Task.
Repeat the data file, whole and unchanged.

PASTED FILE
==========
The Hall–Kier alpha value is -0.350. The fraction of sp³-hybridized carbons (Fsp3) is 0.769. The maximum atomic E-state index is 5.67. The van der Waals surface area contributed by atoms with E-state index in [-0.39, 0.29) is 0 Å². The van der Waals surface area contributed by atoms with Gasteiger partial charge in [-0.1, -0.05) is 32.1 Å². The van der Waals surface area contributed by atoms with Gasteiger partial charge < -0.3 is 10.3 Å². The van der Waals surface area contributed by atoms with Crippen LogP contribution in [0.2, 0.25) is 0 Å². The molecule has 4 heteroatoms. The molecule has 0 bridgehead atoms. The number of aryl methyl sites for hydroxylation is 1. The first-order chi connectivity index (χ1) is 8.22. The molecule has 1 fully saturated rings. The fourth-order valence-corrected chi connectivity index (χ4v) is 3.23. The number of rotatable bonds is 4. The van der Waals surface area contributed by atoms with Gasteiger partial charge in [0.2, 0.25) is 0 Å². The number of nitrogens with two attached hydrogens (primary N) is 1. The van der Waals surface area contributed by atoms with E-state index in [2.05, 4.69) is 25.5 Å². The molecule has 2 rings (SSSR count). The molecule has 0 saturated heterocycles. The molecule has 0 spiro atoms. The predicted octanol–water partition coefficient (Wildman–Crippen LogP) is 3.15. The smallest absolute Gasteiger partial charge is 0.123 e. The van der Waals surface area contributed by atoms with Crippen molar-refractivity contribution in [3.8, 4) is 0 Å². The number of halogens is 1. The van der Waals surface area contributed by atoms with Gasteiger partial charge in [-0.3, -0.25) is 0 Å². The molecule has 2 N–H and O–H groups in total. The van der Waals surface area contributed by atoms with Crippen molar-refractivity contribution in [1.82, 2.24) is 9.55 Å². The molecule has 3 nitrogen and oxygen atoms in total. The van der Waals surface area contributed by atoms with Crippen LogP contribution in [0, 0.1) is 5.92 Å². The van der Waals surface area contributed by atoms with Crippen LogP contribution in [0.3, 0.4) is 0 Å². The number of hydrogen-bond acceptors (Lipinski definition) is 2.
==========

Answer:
The Hall–Kier alpha value is -0.350. The fraction of sp³-hybridized carbons (Fsp3) is 0.769. The maximum atomic E-state index is 5.67. The van der Waals surface area contributed by atoms with E-state index in [-0.39, 0.29) is 0 Å². The van der Waals surface area contributed by atoms with Gasteiger partial charge in [-0.1, -0.05) is 32.1 Å². The van der Waals surface area contributed by atoms with Gasteiger partial charge < -0.3 is 10.3 Å². The van der Waals surface area contributed by atoms with Crippen LogP contribution in [0.2, 0.25) is 0 Å². The molecule has 4 heteroatoms. The molecule has 0 bridgehead atoms. The number of aryl methyl sites for hydroxylation is 1. The first-order chi connectivity index (χ1) is 8.22. The molecule has 1 fully saturated rings. The fourth-order valence-corrected chi connectivity index (χ4v) is 3.23. The number of rotatable bonds is 4. The van der Waals surface area contributed by atoms with Gasteiger partial charge in [0.2, 0.25) is 0 Å². The number of nitrogens with two attached hydrogens (primary N) is 1. The van der Waals surface area contributed by atoms with E-state index in [2.05, 4.69) is 25.5 Å². The molecule has 2 rings (SSSR count). The molecule has 0 saturated heterocycles. The molecule has 0 spiro atoms. The predicted octanol–water partition coefficient (Wildman–Crippen LogP) is 3.15. The smallest absolute Gasteiger partial charge is 0.123 e. The van der Waals surface area contributed by atoms with Crippen molar-refractivity contribution in [3.8, 4) is 0 Å². The number of halogens is 1. The van der Waals surface area contributed by atoms with Gasteiger partial charge in [-0.3, -0.25) is 0 Å². The molecule has 2 N–H and O–H groups in total. The van der Waals surface area contributed by atoms with Crippen molar-refractivity contribution in [1.82, 2.24) is 9.55 Å². The molecule has 3 nitrogen and oxygen atoms in total. The van der Waals surface area contributed by atoms with Crippen LogP contribution in [0, 0.1) is 5.92 Å². The van der Waals surface area contributed by atoms with Crippen LogP contribution in [0.3, 0.4) is 0 Å². The number of hydrogen-bond acceptors (Lipinski definition) is 2.